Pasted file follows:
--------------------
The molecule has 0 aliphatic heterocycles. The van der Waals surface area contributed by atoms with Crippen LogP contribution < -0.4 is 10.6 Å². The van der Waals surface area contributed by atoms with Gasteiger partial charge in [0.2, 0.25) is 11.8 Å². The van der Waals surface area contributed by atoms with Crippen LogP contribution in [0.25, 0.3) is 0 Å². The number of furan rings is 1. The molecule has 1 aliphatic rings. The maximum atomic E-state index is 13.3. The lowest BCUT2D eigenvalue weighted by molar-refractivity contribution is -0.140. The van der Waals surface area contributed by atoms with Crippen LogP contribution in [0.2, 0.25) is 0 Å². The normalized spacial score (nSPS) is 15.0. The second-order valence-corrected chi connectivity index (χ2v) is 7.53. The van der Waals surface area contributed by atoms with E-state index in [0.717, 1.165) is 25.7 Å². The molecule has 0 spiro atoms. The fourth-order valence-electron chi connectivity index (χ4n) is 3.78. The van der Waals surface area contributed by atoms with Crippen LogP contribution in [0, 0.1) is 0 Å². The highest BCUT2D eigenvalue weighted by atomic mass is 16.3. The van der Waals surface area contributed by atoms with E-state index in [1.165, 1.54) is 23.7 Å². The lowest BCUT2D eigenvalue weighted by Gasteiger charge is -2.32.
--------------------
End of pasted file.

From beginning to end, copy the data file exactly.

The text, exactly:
The molecule has 0 aliphatic heterocycles. The van der Waals surface area contributed by atoms with Crippen LogP contribution < -0.4 is 10.6 Å². The van der Waals surface area contributed by atoms with Gasteiger partial charge in [0.2, 0.25) is 11.8 Å². The van der Waals surface area contributed by atoms with Crippen LogP contribution in [0.25, 0.3) is 0 Å². The number of furan rings is 1. The molecule has 1 aliphatic rings. The maximum atomic E-state index is 13.3. The lowest BCUT2D eigenvalue weighted by molar-refractivity contribution is -0.140. The van der Waals surface area contributed by atoms with Crippen LogP contribution in [0.2, 0.25) is 0 Å². The normalized spacial score (nSPS) is 15.0. The second-order valence-corrected chi connectivity index (χ2v) is 7.53. The van der Waals surface area contributed by atoms with E-state index in [0.717, 1.165) is 25.7 Å². The molecule has 0 spiro atoms. The fourth-order valence-electron chi connectivity index (χ4n) is 3.78. The van der Waals surface area contributed by atoms with Crippen LogP contribution in [0, 0.1) is 0 Å². The highest BCUT2D eigenvalue weighted by atomic mass is 16.3. The van der Waals surface area contributed by atoms with E-state index in [1.165, 1.54) is 23.7 Å². The lowest BCUT2D eigenvalue weighted by Gasteiger charge is -2.32.